The bottom half of the display is not attached to anything and just kind of floats around. The whole bottom half of the display actually moves when the phone opens and closes—it slides in and out of the bottom chin, and when the phone is open, the display is pulled tight over the backplate to keep it in place. This doesn’t work very well compared to bonded glass, and the bottom half of the display likes to float above the backplate slightly—you’ll press down on the display, and then the display will lower a bit and hit the backplate, like you’re pressing down on a big bubble. The sides of the display are exposed, and you could easily get something under the display and ruin it. Some of my camera angles even picked up components on the inside of the phone, which you can sometimes see through the display panel gap.
|SPECS AT A GLANCE: Moto Razr|
|INSIDE SCREEN||6.2-inch, 2142×876 OLED display|
(373ppi, 21:9 aspect ratio)
|OUTSIDE SCREEN||2.7-inch, 800×600 OLED display|
(370ppi, 4:3 aspect ratio)
|OS||Android 9.0 Pie|
|CPU||Eight-core Qualcomm Snapdragon 710|
Two Cortex A75-based cores at 2.2Ghz, and six Cortex A55-based cores at 1.7GHz
|NETWORKING||802.11b/g/n/ac, Bluetooth 5.0, GPS, NFC|
|PORTS||USB 3.1 Gen1 Type-C, 3.5mm headphone jack|
|SIZE||Unfolded: 172 x 72 x 6.9 mm|
Folded: 94 x 72 x 14 mm
|STARTING PRICE||$1,499.99 at Verizon|
|OTHER PERKS||front fingerprint sensor|
This hinge is clearly what’s been destroying my Razr from within. From what I can tell, the Moto Razr arrives in a virgin state, having never been folded, and it’s up to you to break it in. Presumably, this also means individual units don’t undergo any testing to see if they are actually built correctly or if they can survive everyday life. My unit really seems like something that could have been caught in the factory if someone just tried closing it a few times and made sure the touchscreen was OK. Again, it started showing problems after just a few folds.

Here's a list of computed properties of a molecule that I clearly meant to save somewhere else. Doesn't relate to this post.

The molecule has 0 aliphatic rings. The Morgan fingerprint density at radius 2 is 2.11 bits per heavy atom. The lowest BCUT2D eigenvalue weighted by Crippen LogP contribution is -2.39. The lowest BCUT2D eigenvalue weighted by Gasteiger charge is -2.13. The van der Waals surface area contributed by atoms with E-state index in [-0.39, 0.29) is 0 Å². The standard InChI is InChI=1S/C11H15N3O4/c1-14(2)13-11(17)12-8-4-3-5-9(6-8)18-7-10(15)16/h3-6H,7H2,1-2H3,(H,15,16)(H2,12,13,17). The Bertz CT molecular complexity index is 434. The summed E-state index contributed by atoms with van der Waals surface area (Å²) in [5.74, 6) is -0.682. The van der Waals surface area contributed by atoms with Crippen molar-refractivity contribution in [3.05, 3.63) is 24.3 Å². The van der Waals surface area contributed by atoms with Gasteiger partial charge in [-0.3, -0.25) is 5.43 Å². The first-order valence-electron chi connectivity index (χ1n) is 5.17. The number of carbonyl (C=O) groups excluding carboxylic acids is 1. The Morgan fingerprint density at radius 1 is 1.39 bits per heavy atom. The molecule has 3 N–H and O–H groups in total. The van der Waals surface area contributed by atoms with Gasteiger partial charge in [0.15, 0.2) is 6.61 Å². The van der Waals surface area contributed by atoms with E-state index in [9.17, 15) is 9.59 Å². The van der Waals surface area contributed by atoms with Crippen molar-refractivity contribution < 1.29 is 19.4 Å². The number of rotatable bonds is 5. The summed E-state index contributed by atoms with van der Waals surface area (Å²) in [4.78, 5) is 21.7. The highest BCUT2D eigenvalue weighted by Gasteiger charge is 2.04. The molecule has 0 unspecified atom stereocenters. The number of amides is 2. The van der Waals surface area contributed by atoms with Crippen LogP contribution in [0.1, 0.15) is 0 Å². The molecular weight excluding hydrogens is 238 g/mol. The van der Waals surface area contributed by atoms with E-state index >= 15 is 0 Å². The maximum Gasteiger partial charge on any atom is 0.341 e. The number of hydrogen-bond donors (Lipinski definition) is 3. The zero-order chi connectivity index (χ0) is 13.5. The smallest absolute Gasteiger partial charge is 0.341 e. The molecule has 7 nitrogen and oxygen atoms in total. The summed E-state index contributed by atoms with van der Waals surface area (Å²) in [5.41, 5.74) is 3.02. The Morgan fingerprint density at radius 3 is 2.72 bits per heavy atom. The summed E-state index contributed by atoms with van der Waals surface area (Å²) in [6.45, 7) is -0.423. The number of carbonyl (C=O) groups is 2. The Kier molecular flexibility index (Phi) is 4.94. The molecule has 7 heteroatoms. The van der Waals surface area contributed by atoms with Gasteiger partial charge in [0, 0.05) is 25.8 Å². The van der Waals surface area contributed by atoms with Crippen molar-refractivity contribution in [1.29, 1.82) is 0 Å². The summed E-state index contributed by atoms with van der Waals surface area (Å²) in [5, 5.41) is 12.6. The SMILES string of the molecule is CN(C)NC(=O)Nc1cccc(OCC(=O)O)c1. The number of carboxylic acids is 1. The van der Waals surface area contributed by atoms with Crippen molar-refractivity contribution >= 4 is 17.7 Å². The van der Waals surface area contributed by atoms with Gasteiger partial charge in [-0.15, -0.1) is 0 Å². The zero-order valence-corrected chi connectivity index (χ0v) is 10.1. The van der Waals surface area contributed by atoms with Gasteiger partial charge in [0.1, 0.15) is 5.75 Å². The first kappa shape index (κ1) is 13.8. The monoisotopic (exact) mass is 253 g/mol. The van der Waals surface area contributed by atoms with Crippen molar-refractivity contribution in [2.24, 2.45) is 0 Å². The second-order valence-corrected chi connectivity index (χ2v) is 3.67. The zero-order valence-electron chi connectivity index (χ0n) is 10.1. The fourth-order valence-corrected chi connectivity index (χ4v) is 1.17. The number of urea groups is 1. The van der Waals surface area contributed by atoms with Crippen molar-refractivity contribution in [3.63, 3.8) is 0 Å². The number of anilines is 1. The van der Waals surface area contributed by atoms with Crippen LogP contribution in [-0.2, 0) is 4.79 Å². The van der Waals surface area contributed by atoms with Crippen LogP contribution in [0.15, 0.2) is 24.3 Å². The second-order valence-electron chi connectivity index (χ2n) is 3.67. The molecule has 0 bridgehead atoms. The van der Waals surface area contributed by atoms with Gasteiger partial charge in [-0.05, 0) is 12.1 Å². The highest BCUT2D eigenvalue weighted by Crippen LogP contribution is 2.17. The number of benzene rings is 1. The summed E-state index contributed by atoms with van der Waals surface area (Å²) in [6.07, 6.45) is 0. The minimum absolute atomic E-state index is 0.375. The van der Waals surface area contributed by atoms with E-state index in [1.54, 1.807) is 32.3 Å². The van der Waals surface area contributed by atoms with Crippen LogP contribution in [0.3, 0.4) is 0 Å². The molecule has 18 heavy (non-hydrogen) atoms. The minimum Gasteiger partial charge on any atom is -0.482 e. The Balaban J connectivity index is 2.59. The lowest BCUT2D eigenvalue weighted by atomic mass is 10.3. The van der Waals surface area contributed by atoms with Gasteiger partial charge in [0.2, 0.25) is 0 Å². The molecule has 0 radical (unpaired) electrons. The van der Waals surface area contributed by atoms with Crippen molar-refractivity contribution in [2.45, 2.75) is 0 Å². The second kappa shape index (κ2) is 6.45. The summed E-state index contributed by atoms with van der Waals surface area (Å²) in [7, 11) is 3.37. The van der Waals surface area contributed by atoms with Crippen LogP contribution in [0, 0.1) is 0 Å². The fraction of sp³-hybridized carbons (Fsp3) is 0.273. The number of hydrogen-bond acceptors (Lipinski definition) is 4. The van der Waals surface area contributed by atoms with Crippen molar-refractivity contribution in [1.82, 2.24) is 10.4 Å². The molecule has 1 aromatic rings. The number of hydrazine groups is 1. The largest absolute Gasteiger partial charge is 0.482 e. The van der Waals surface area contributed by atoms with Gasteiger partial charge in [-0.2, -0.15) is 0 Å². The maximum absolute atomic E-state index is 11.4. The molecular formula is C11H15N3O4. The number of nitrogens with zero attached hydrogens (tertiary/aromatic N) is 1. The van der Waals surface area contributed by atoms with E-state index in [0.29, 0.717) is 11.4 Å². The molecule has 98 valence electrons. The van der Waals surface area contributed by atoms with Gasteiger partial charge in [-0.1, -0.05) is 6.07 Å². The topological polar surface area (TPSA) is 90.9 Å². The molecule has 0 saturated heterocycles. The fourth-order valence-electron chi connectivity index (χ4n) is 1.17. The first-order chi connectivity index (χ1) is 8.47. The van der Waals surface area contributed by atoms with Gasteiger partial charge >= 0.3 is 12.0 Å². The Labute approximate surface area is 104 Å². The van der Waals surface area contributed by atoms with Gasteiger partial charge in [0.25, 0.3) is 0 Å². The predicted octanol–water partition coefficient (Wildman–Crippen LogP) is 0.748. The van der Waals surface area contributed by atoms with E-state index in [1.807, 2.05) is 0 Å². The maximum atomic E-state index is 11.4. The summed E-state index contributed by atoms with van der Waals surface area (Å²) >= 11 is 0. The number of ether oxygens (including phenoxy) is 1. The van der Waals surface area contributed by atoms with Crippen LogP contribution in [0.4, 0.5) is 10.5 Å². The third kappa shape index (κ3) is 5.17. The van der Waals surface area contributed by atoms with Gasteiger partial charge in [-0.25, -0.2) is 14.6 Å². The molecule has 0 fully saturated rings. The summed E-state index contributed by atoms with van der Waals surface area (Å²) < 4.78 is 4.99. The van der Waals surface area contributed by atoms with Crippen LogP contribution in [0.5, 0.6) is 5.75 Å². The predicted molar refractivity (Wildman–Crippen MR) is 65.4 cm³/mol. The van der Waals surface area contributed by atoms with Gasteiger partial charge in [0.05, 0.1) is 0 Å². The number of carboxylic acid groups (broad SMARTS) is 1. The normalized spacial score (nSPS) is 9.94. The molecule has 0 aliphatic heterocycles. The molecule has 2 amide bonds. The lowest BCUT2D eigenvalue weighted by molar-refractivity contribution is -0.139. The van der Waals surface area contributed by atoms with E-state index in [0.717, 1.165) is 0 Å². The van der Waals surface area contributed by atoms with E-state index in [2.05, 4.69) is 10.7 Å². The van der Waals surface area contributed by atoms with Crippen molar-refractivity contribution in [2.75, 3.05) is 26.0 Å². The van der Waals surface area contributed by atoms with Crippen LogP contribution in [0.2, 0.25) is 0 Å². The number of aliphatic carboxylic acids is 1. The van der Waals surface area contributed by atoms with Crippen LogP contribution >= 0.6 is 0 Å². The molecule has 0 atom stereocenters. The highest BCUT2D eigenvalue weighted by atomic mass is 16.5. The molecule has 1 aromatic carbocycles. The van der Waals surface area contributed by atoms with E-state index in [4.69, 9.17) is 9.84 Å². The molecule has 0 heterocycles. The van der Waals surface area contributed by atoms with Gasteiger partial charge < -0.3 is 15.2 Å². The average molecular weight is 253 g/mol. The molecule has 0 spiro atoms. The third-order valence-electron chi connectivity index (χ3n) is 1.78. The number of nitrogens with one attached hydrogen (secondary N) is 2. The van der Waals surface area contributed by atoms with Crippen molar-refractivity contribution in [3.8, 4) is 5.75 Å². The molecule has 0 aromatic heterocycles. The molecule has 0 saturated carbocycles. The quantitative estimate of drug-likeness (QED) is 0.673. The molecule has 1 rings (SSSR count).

Usually, the driving force behind foldable OLED displays is Samsung, the world’s leading display manufacturer, but Motorola’s supplier for the Razr is BoE, an up-and-coming display rival from China. Samsung made a huge improvement in flexible display with the debut of flexible glass in the Galaxy Z Flip, but the Razr still uses a regular, squishy, plastic display. BoE’s display isn’t very good. It’s not that bright, and the strangest thing about it is a cloudy reflection whenever the light hits it.
The janky “Quick View” front display
Opening these flip phones is a much bigger barrier to entry compared to just turning on a ready-to-go slab smartphone, so it’s important that they have some kind of front screen for quick tasks like checking the time or your notifications. The Razr is equipped with a 2.7-inch, 800×600 front display, which should be big enough to get some simple tasks done. Unfortunately, you’re limited in what you can do by a weird custom UI that Motorola built.
Motorola calls the front display “Quick View,” and it’s about as limited as a smartphone lock screen. You’ll see the normal status bar icons at the top, then the time, then a list of notification icons at the bottom.